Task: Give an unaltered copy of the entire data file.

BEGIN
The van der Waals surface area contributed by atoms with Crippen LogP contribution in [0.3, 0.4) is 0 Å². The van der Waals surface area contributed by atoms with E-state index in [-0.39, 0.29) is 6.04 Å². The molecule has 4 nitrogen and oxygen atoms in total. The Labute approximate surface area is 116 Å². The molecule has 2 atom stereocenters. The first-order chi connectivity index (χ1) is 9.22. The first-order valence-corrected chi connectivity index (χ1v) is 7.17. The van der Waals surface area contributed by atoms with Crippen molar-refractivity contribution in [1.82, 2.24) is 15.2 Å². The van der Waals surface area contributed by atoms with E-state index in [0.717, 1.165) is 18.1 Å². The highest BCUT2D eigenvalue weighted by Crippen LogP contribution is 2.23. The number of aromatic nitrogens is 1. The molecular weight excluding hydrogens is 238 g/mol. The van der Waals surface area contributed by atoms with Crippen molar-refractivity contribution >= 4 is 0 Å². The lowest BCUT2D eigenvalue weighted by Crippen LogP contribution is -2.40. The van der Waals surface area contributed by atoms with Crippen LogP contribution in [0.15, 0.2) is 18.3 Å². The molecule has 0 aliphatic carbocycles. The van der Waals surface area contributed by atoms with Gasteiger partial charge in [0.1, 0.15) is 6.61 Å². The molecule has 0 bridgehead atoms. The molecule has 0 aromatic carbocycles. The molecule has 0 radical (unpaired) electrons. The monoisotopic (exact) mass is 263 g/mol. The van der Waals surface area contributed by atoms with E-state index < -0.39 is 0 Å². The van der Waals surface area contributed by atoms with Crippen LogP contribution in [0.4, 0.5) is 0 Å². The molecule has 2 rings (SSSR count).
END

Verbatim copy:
The van der Waals surface area contributed by atoms with Crippen LogP contribution in [0.3, 0.4) is 0 Å². The van der Waals surface area contributed by atoms with E-state index in [-0.39, 0.29) is 6.04 Å². The molecule has 4 nitrogen and oxygen atoms in total. The Labute approximate surface area is 116 Å². The molecule has 2 atom stereocenters. The first-order chi connectivity index (χ1) is 9.22. The first-order valence-corrected chi connectivity index (χ1v) is 7.17. The van der Waals surface area contributed by atoms with Crippen molar-refractivity contribution in [1.82, 2.24) is 15.2 Å². The van der Waals surface area contributed by atoms with E-state index in [0.717, 1.165) is 18.1 Å². The highest BCUT2D eigenvalue weighted by Crippen LogP contribution is 2.23. The number of aromatic nitrogens is 1. The molecular weight excluding hydrogens is 238 g/mol. The van der Waals surface area contributed by atoms with Crippen molar-refractivity contribution >= 4 is 0 Å². The lowest BCUT2D eigenvalue weighted by Crippen LogP contribution is -2.40. The van der Waals surface area contributed by atoms with Crippen LogP contribution in [0.15, 0.2) is 18.3 Å². The molecule has 0 aliphatic carbocycles. The van der Waals surface area contributed by atoms with Gasteiger partial charge in [0.1, 0.15) is 6.61 Å². The molecule has 0 bridgehead atoms. The molecule has 0 aromatic carbocycles. The molecule has 0 radical (unpaired) electrons. The monoisotopic (exact) mass is 263 g/mol. The van der Waals surface area contributed by atoms with E-state index < -0.39 is 0 Å². The van der Waals surface area contributed by atoms with Crippen LogP contribution in [0.4, 0.5) is 0 Å². The molecule has 2 rings (SSSR count).